Kakamot Plushie - Sungang the Hornbill
Our Sungang The Rhinoceros Hornbill plushie is approx. 15cm tall x 17cm long, available at Salt x Paper (click Shop button) til stock lasts.
The Rhinoceros Hornbill (see second last photo) occurs only in the forests of peninsular Malaysia and the islands of Sumatra, Java and Borneo. The Rhinoceros Hornbill has a prominent golden-yellow horn, called a casque, on the top of its beak. The casque is a hollow structure made up of keratin (the same material as human fingernails) and acts as a resonating chamber, amplifying the bird’s calls.
They have black feathers on their wings and body and their tail feathers are white. Both male and female Rhinoceros Hornbills are similar in appearance, but the male birds have an orange or red ring around their eyes, while females have a white ring.
Sungang ; the hornbill's name called by the Dusun people in Sabah, are believed to be one of the few animal forms of Kinohoringan, the creator of man from the Dusun's old religion. To some Dayak people, it is believed to be the chief of worldly birds or the supreme worldly bird, and its statue is used to welcome the god of the augural birds, Sengalang Burong, to the feasts and celebrations of humankind.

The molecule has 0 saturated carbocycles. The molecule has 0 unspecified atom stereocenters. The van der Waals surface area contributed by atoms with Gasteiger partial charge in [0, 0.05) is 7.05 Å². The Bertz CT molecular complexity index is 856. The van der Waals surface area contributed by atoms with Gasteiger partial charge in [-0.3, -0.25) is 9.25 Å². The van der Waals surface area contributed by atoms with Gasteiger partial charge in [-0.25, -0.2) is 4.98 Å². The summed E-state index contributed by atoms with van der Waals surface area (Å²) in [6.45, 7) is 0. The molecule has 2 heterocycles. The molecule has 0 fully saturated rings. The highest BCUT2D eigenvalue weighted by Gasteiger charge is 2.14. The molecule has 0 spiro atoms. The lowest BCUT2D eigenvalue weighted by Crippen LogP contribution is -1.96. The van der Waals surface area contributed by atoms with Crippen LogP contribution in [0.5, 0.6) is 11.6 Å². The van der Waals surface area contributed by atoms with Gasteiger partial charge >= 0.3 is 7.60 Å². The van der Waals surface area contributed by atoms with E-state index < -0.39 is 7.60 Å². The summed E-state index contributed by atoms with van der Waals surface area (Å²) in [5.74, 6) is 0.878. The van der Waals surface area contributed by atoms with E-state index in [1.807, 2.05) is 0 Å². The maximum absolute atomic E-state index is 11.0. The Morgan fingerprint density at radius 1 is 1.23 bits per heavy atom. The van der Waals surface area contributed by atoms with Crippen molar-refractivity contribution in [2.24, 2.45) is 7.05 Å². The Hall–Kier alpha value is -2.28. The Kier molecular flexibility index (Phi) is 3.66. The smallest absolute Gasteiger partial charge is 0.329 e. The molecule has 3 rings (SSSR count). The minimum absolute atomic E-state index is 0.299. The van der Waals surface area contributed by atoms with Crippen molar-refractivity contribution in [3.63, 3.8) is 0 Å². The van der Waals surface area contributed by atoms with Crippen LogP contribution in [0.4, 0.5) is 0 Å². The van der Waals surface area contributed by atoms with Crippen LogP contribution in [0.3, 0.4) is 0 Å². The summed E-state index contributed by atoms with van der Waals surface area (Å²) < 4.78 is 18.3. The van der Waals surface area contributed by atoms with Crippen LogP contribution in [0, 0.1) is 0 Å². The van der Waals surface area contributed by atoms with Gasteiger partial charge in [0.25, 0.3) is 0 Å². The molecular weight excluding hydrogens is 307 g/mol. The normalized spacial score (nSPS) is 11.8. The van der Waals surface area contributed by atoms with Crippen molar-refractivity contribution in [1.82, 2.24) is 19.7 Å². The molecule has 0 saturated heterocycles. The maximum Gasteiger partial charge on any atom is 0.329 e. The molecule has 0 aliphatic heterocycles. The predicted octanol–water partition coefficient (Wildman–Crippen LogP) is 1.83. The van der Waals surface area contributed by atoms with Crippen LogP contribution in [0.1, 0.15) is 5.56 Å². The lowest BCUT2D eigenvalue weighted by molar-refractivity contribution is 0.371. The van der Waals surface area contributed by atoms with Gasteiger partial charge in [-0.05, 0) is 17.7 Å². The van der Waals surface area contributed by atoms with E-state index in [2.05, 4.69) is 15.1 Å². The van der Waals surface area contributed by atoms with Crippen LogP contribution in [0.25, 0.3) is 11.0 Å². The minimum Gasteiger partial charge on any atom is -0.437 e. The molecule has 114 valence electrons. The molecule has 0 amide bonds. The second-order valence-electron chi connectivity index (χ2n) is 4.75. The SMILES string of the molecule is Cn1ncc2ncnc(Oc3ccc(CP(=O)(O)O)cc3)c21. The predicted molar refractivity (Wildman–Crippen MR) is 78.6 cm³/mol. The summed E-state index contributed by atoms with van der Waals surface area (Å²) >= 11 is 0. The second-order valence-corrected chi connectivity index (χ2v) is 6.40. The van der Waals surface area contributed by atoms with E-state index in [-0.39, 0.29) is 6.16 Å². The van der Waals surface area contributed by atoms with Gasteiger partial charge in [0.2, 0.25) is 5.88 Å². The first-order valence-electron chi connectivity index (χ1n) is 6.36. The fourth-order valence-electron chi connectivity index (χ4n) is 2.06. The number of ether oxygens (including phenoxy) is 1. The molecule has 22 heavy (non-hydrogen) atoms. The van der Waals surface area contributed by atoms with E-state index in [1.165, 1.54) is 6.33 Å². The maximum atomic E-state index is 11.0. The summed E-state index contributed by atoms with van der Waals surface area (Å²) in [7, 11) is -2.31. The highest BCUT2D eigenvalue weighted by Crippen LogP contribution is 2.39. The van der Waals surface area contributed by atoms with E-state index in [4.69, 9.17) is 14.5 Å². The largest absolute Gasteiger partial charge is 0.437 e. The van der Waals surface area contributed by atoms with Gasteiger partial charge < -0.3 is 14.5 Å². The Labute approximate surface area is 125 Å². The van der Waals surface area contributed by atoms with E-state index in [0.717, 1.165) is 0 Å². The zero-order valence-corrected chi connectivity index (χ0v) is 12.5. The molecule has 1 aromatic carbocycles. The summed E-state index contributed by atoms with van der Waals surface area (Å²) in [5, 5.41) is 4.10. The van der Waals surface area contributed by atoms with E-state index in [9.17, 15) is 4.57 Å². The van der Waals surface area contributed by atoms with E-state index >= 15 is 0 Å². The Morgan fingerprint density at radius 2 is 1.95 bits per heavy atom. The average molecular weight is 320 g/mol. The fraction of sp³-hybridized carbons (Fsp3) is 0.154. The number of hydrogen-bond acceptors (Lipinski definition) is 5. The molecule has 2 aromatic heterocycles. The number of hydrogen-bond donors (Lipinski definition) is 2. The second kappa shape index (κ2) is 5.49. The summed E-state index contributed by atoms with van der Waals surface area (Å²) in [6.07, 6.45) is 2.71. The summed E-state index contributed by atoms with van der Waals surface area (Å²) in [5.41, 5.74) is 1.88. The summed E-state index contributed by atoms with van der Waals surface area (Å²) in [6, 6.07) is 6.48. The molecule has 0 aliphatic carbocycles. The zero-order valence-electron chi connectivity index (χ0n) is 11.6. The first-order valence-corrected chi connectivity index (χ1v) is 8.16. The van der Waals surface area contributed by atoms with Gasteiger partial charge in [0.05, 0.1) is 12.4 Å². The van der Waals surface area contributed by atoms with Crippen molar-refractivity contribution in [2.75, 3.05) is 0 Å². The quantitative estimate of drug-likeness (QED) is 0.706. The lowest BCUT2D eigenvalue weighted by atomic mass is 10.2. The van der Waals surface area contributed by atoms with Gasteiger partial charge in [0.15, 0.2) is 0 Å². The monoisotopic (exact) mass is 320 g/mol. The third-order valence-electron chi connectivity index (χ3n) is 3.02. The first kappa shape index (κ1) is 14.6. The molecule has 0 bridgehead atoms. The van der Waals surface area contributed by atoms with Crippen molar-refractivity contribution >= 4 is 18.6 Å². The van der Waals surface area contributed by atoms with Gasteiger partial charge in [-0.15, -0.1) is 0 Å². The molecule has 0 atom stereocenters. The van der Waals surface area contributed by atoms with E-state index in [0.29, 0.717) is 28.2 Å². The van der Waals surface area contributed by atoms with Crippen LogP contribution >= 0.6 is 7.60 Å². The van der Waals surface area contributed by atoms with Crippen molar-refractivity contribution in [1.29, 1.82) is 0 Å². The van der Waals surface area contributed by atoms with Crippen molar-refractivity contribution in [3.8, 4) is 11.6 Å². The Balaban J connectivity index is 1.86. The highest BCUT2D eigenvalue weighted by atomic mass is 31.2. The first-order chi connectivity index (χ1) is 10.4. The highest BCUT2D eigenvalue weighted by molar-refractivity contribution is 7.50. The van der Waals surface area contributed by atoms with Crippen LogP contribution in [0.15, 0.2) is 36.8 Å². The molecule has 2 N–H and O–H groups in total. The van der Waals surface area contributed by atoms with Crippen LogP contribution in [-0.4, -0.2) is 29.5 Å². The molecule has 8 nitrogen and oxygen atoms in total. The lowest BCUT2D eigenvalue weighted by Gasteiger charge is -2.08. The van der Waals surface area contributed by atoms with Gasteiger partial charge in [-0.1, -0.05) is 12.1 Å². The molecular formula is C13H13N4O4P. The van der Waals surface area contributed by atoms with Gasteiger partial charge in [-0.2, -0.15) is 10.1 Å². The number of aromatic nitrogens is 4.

Rhinoceros Hornbills feed mainly on fruits and insects, but may also prey on small reptiles, rodents and smaller birds.
Like other hornbills, the adult Rhinoceros Hornbills form breeding pairs and have unusual nesting habits. The pair build a nest in a hollow tree and seal the opening with mud, faeces and food remains – with the female inside. Only a small hole is left, through which the male passes the female regurgitated food, while the female incubates the eggs.
Both hunting and rainforest habitat loss threaten hornbills. Hunting is both for food and traditional medicines, while various parts of the bird, particularly the feathers, beak and casque, are used in costumes and rituals. Rhinoceros Hornbills will not use secondary rainforest and this further restricts their distribution.
The last photo is one of our favourite hornbill species; the rare Helmeted Hornbill. Listed as Critically Endangered status - the last phase before Extinction status ; due to habitat loss and poaching for its prized casque. Unlike the rhinoceros hornbill's casque, the helmeted hornbill’s is solid and easy to carve into beads, figurines, and intricate scenes, which have suddenly become the thing for a certain subset of wealthy Chinese. Watch this video of 'How we photographed the elusive Helmeted Hornbill' - https://youtu.be/tm8yfEM7Ps8 . The rare bird was so elusive that they almost ended up having to round out the story with photos of other hornbill species!
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